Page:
Tips for Dealing with Auto Insurance Companies

Consult with a Palm Springs Car Accident Attorney Today

Most people turn to auto insurance companies for much-needed financial support in the event of a car accident. While many car insurance providers may present an appearance of being on the driver’s side and constantly reassure drivers that they will make every effort to pay them a fair settlement, it is important to remember that insurers are still businesses with shareholders to please and profits to protect. It is not in an insurance company’s best interests to pay claims, therefore insurance adjusters may resort to less-than-honest tactics to minimize, delay, or even deny payment of a motorist’s claim.

Fortunately, motorists who make themselves aware of these strategies and follow key advice can protect their rights as a policyholder. If you have been injured in a car accident, the following tips can help you deal with your insurance company and maximize your chances of securing the compensation they deserve.

  1. Be honest: Withholding information or lying to your insurance adjuster is one of the easiest ways to have your claim be denied. Provide them with the information they request promptly and accurately, as long as their requests are reasonable.
  2. Read your insurance policy: Insurance companies may sometimes mistakenly or intentionally misrepresent your coverage. If your insurance adjuster claims that you are not covered, do not take their word for it until you have thoroughly read your policy. In many cases, a specific details regarding what exactly is and is not covered may be hidden in dense legal terminology in the fine print of your insurance policy.
  3. Do not sign any authorizations for medical information: After a crash, your insurance adjuster may request that you sign an authorization form that allows them to access your medical records. While this may seem reasonable, what they will not tell you is that this authorization allows them to sift through your entire medical history in search of evidence of a past affliction that allows them to falsely claim that your injuries were due to a preexisting condition.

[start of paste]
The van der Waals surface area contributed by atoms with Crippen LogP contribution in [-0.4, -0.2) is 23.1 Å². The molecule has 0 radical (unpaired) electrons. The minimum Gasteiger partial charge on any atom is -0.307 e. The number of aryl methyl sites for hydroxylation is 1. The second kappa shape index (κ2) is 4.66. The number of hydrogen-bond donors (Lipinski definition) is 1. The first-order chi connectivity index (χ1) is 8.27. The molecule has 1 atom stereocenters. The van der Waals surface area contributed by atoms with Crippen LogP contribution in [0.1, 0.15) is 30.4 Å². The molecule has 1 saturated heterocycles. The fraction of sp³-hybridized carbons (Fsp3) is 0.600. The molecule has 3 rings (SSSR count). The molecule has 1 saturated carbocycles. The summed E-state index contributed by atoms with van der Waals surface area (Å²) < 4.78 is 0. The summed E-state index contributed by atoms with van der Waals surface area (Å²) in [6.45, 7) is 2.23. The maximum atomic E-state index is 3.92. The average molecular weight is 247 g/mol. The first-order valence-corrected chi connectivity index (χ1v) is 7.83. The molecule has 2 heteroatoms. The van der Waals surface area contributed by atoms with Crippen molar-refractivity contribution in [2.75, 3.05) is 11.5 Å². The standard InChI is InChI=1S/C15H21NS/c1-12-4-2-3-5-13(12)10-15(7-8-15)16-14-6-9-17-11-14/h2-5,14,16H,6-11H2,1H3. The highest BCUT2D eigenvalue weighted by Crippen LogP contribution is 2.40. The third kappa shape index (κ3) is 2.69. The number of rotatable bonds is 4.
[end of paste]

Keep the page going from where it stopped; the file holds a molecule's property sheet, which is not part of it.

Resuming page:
4. Provide as much evidence as you can: The more evidence you have to back up your claim, the more likely you are to avoid any delays or denials of payment. Include photographs of the damage, witness testimonies, photographs of your injuries, copies of medical bills, receipts for prescription drugs, and pay stubs to prove lost wages. It is also recommended that you keep a journal recording all difficulties that have been caused by your injuries, including your levels of pain, activities that your injuries prevent you from doing, and any days that your injuries have caused you to miss work.
  5. Do not accept the first offer: The first settlement offer you receive will likely be far less than what you actually deserve. While your adjuster will likely lead you to believe that you must accept their offer as soon as possible, in reality, you have much more time to consider your options and may conduct your own independent repair estimates. An attorney can help you maximize your potential settlement and ensure your rights are protected.

Fighting for Accident Victims for 30+ Years

By far the most effective way to ensure you receive your entitled coverage is by retaining the services of a skilled attorney. At Cohn & Swartzon, P.C., our Palm Springs car accident lawyers have recovered more than $50 million on behalf of injured clients and can provide the aggressive representation you need to ensure your losses are reimbursed. From filing the necessary paperwork to negotiating with adjusters, we can focus on securing your compensation while you focus on your recovery.

Let us carry the legal burden – call (760) 530-4868 today to get started.

Internet Marketing Experts The information on this website is for general information purposes only. Nothing on this site should be taken as legal advice for any individual case or situation. This information is not intended to create, and receipt or viewing does not constitute, an attorney-client relationship.